In this edition of 5 Things, Food Management highlights five things you may have missed recently about developments affecting onsite dining.
Here’s your list for today:
1. President’s budget proposal looks to expand CEP
The Biden-Harris Administration has released its budget proposal for Fiscal Year 2024, with provisions for the USDA supporting the goals of the 2022 White House Conference on Hunger, Nutrition, and Health by providing $32 billion for Child Nutrition Programs. It also proposes to allow more states and schools to leverage participation in the Community Eligibility Program (CEP) to an additional nine million children at a cost of $15 billion over 10 years.
2. Yale will subsidize meals over spring break for students staying on campus
After an initial email informing Yale University students that meals over spring break would cost $37.08 per day, or $556.20 for the entire spring break, Director of Yale Hospitality Bob Sullivan reversed course and announced that the meals would in fact come at no cost, with four of the university's 14 residential dining halls remaining open over the spring recess, which lasts from March 10 to March 27. The change came after students expressed concern over the price of meals over break. In his email, Lewis noted that the university will essentially be subsidizing spring break dining, as the meal plan does not cover the cost of meals over spring break.
3. Report finds school meal participation rose in 2021-22 over pre-COVID levels
A report released during National School Breakfast Week by the Food Research & Action Center (FRAC) reveals that just over 15.5 million children received a breakfast, and 29.9 million children received a lunch on an average day during the 2021–2022 school year, an increase of 11.2% for breakfast and 51.1% for lunch compared to the previous year, and slightly above participation prior to the COVID-19 pandemic. “This sharp increase in participation demonstrates what is possible when meals are provided to all students at no charge and children are back in school,” said FRAC President Luis Guardia. “Congress must build on this lesson learned and make healthy school meals for all a permanent reality for all children across the country.”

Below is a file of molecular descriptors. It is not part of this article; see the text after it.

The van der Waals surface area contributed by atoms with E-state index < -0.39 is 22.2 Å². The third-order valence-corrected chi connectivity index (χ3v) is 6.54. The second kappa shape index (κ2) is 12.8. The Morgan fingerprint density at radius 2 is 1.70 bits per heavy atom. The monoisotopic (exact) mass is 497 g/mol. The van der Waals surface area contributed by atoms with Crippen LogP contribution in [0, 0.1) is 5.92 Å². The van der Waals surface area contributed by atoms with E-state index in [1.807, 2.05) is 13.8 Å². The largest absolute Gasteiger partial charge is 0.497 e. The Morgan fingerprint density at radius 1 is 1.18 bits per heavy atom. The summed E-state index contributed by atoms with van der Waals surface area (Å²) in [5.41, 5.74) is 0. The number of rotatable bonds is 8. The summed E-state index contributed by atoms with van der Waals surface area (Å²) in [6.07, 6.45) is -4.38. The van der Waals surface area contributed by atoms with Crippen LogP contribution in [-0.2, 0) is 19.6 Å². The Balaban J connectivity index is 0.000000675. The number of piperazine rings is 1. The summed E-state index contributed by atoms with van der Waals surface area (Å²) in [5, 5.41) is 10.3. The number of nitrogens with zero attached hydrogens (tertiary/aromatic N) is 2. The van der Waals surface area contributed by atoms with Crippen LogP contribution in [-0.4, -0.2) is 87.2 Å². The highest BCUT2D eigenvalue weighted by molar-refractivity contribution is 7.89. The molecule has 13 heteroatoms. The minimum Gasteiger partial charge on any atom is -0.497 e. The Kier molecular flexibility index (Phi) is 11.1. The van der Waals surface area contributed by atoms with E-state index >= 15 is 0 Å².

4. Amenity-rich offices more likely to get staff back, data shows
Visits to Class A+ buildings in Manhattan far outpaced visits to Class B buildings, according to a new dataset from the Real Estate Board of New York (REBNY) that looked at location analytics—from randomized Placer.ai cellphone data—to assess how many visits were made to 250 office buildings across midtown, midtown south and downtown Manhattan in 2019, 2021 and 2022. Being at a prime location with great amenities "is going to give you at least a leg up in getting folks back to the office," remarked Keith DeCoster, director of market data and policy for REBNY, about what the data reveals.
5. Medical students take culinary class to learn how to use food as medicine
Fourth-year medical students at the University of Central Florida (UCF) can enroll in a Culinary Medicine elective course that combines the science of food and nutrition with healthy cooking techniques taught by a faculty that includes physicians, dietitians and chefs, with the goal of teaching future doctors the role food plays in good health and management of disease. Participating students met weekly at UCF’s Rosen College of Hospitality Management, where they received hands-on training from chef Jay Judy on a range of topics from knife skills to making a healthy and tasty vinaigrette. During a recent class, they learned to prepare avocado salad and grilled chicken.
Contact Mike Buzalka at [email protected]